“The response rate that we got through that method was fantastic. It was also cheaper and less labor intensive,” said TJ McCourt, Planning Supervisor for The City of Raleigh.
- 4,000 residents attended pop-up events
- 1,200 resident took the dog parks survey
- 500 comments were collected and analyzed for public sentiment
All online and in-person responses brought into a central database
Along with their pop-up engagements, Raleigh Parks used several other tactics to reach and engage residents, including:
- Online Survey
- Print & Television Media Coverage
- Social Media
- Email List
The key is that no matter how someone participated, all input and communication was captured in a CRM that served as a public participation database, like this:
With this clear view of the data, McCourt and his fellow staff noticed an equity issue: most feedback was coming from Raleigh residents who lived in more affluent parts of town.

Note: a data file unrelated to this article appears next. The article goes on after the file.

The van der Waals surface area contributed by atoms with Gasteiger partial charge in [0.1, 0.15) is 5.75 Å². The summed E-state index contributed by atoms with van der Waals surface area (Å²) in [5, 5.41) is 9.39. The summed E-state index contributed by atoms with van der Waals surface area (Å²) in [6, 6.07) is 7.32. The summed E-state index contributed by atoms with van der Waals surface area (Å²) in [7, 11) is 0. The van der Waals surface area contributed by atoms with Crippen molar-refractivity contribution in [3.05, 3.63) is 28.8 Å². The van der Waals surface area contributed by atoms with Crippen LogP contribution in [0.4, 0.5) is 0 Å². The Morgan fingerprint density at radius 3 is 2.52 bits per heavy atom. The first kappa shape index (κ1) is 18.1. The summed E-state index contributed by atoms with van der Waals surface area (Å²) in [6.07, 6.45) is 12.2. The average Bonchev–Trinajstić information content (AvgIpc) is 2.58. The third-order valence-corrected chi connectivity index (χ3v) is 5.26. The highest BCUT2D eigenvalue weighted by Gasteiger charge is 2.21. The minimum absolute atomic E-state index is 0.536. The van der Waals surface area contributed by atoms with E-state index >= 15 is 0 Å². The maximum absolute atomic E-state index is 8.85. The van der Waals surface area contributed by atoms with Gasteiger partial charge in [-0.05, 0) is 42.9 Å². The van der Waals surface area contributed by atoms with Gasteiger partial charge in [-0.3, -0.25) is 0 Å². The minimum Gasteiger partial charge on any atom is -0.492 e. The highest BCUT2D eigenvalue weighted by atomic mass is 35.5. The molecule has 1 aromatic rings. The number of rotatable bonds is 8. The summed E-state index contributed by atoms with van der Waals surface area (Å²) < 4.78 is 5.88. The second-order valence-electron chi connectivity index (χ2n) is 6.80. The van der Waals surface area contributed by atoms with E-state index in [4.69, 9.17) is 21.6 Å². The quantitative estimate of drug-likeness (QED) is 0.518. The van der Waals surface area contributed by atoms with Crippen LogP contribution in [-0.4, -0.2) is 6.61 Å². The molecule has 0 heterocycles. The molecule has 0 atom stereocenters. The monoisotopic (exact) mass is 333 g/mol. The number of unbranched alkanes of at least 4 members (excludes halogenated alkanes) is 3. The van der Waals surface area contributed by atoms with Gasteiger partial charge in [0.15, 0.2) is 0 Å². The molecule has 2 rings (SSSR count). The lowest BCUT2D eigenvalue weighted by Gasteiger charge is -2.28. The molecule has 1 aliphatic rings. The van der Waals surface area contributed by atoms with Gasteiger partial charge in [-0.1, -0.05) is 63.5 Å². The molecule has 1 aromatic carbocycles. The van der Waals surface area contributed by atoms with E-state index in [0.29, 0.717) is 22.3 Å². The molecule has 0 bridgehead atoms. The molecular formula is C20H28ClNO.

“South and Southeast Raleigh, where we don’t have dog parks currently, has a different demographic profile and we weren’t getting the representation from them,” said McCourt.
Addressing equity gaps with targeted social media outreach
Raleigh Parks was able to use social media advertising to specifically reach out to those communities, and by the end of the process were able to get a much more representative, citywide perspective.
After initial outreach, Raleigh Parks used social media targeting to increase equity.